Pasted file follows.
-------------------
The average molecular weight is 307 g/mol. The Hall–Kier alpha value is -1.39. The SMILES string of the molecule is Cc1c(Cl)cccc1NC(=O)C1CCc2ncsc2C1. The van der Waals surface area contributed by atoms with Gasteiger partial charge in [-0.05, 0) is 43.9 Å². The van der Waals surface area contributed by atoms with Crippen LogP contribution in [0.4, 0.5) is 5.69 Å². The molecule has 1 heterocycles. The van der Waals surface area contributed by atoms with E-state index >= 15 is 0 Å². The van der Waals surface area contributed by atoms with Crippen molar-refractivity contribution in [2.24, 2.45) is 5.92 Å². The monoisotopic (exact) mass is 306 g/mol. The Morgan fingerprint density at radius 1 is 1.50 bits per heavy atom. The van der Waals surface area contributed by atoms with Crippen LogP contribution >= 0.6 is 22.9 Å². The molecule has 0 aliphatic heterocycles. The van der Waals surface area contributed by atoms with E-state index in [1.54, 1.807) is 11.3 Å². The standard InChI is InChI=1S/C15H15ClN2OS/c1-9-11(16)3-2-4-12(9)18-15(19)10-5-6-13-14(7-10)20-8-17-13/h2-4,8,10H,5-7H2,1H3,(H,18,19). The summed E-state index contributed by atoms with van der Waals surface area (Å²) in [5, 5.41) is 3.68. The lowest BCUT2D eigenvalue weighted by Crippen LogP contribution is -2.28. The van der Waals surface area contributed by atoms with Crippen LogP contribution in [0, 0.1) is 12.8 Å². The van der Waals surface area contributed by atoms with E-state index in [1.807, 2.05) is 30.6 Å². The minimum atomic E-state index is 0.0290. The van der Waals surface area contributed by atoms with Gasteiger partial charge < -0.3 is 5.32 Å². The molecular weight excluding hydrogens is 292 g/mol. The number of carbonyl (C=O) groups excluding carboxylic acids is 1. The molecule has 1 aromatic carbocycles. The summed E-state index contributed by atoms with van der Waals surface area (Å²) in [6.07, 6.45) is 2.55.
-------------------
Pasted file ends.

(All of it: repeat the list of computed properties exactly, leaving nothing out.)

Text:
The average molecular weight is 307 g/mol. The Hall–Kier alpha value is -1.39. The SMILES string of the molecule is Cc1c(Cl)cccc1NC(=O)C1CCc2ncsc2C1. The van der Waals surface area contributed by atoms with Gasteiger partial charge in [-0.05, 0) is 43.9 Å². The van der Waals surface area contributed by atoms with Crippen LogP contribution in [0.4, 0.5) is 5.69 Å². The molecule has 1 heterocycles. The van der Waals surface area contributed by atoms with E-state index >= 15 is 0 Å². The van der Waals surface area contributed by atoms with Crippen molar-refractivity contribution in [2.24, 2.45) is 5.92 Å². The monoisotopic (exact) mass is 306 g/mol. The Morgan fingerprint density at radius 1 is 1.50 bits per heavy atom. The van der Waals surface area contributed by atoms with Crippen LogP contribution >= 0.6 is 22.9 Å². The molecule has 0 aliphatic heterocycles. The van der Waals surface area contributed by atoms with E-state index in [1.54, 1.807) is 11.3 Å². The standard InChI is InChI=1S/C15H15ClN2OS/c1-9-11(16)3-2-4-12(9)18-15(19)10-5-6-13-14(7-10)20-8-17-13/h2-4,8,10H,5-7H2,1H3,(H,18,19). The summed E-state index contributed by atoms with van der Waals surface area (Å²) in [5, 5.41) is 3.68. The lowest BCUT2D eigenvalue weighted by Crippen LogP contribution is -2.28. The van der Waals surface area contributed by atoms with Crippen LogP contribution in [0, 0.1) is 12.8 Å². The van der Waals surface area contributed by atoms with E-state index in [1.807, 2.05) is 30.6 Å². The minimum atomic E-state index is 0.0290. The van der Waals surface area contributed by atoms with Gasteiger partial charge < -0.3 is 5.32 Å². The molecular weight excluding hydrogens is 292 g/mol. The number of carbonyl (C=O) groups excluding carboxylic acids is 1. The molecule has 1 aromatic carbocycles. The summed E-state index contributed by atoms with van der Waals surface area (Å²) in [6.07, 6.45) is 2.55.